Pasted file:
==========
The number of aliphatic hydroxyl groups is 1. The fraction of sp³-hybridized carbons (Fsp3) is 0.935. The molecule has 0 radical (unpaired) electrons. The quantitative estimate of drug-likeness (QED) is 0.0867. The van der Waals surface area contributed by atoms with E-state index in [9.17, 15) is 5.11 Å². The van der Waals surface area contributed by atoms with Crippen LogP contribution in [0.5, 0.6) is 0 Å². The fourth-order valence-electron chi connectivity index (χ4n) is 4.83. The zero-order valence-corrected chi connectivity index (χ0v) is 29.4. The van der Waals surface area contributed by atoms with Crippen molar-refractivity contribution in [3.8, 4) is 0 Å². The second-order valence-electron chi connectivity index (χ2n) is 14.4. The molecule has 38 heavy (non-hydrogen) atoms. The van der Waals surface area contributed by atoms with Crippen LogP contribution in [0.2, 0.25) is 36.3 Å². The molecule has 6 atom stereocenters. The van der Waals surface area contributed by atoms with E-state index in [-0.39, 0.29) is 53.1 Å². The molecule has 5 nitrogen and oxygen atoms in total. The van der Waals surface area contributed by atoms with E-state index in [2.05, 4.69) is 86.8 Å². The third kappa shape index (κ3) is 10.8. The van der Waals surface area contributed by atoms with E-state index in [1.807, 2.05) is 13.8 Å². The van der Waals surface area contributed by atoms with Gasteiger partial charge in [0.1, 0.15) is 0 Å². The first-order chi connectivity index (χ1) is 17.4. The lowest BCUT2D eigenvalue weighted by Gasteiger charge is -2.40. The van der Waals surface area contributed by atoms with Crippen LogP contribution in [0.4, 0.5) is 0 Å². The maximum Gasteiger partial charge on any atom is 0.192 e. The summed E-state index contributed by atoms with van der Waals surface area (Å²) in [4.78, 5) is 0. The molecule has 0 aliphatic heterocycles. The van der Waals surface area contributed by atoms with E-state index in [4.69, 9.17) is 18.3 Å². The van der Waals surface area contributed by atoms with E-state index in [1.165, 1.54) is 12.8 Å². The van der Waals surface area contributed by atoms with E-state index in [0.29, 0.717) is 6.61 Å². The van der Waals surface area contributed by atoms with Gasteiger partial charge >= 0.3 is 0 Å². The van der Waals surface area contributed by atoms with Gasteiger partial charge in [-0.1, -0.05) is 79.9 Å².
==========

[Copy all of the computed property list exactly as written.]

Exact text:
The number of aliphatic hydroxyl groups is 1. The fraction of sp³-hybridized carbons (Fsp3) is 0.935. The molecule has 0 radical (unpaired) electrons. The quantitative estimate of drug-likeness (QED) is 0.0867. The van der Waals surface area contributed by atoms with E-state index in [9.17, 15) is 5.11 Å². The van der Waals surface area contributed by atoms with Crippen LogP contribution in [0.5, 0.6) is 0 Å². The fourth-order valence-electron chi connectivity index (χ4n) is 4.83. The zero-order valence-corrected chi connectivity index (χ0v) is 29.4. The van der Waals surface area contributed by atoms with Crippen molar-refractivity contribution in [3.8, 4) is 0 Å². The second-order valence-electron chi connectivity index (χ2n) is 14.4. The molecule has 38 heavy (non-hydrogen) atoms. The van der Waals surface area contributed by atoms with Crippen LogP contribution in [0.2, 0.25) is 36.3 Å². The molecule has 6 atom stereocenters. The van der Waals surface area contributed by atoms with E-state index in [-0.39, 0.29) is 53.1 Å². The molecule has 5 nitrogen and oxygen atoms in total. The van der Waals surface area contributed by atoms with E-state index in [2.05, 4.69) is 86.8 Å². The third kappa shape index (κ3) is 10.8. The van der Waals surface area contributed by atoms with E-state index in [1.807, 2.05) is 13.8 Å². The van der Waals surface area contributed by atoms with Gasteiger partial charge in [0.1, 0.15) is 0 Å². The first-order chi connectivity index (χ1) is 17.4. The lowest BCUT2D eigenvalue weighted by Gasteiger charge is -2.40. The van der Waals surface area contributed by atoms with Crippen LogP contribution in [0.4, 0.5) is 0 Å². The maximum Gasteiger partial charge on any atom is 0.192 e. The summed E-state index contributed by atoms with van der Waals surface area (Å²) in [4.78, 5) is 0. The molecule has 0 aliphatic heterocycles. The van der Waals surface area contributed by atoms with E-state index in [4.69, 9.17) is 18.3 Å². The van der Waals surface area contributed by atoms with E-state index in [1.165, 1.54) is 12.8 Å². The van der Waals surface area contributed by atoms with E-state index in [0.29, 0.717) is 6.61 Å². The van der Waals surface area contributed by atoms with Gasteiger partial charge >= 0.3 is 0 Å². The van der Waals surface area contributed by atoms with Gasteiger partial charge in [-0.1, -0.05) is 79.9 Å².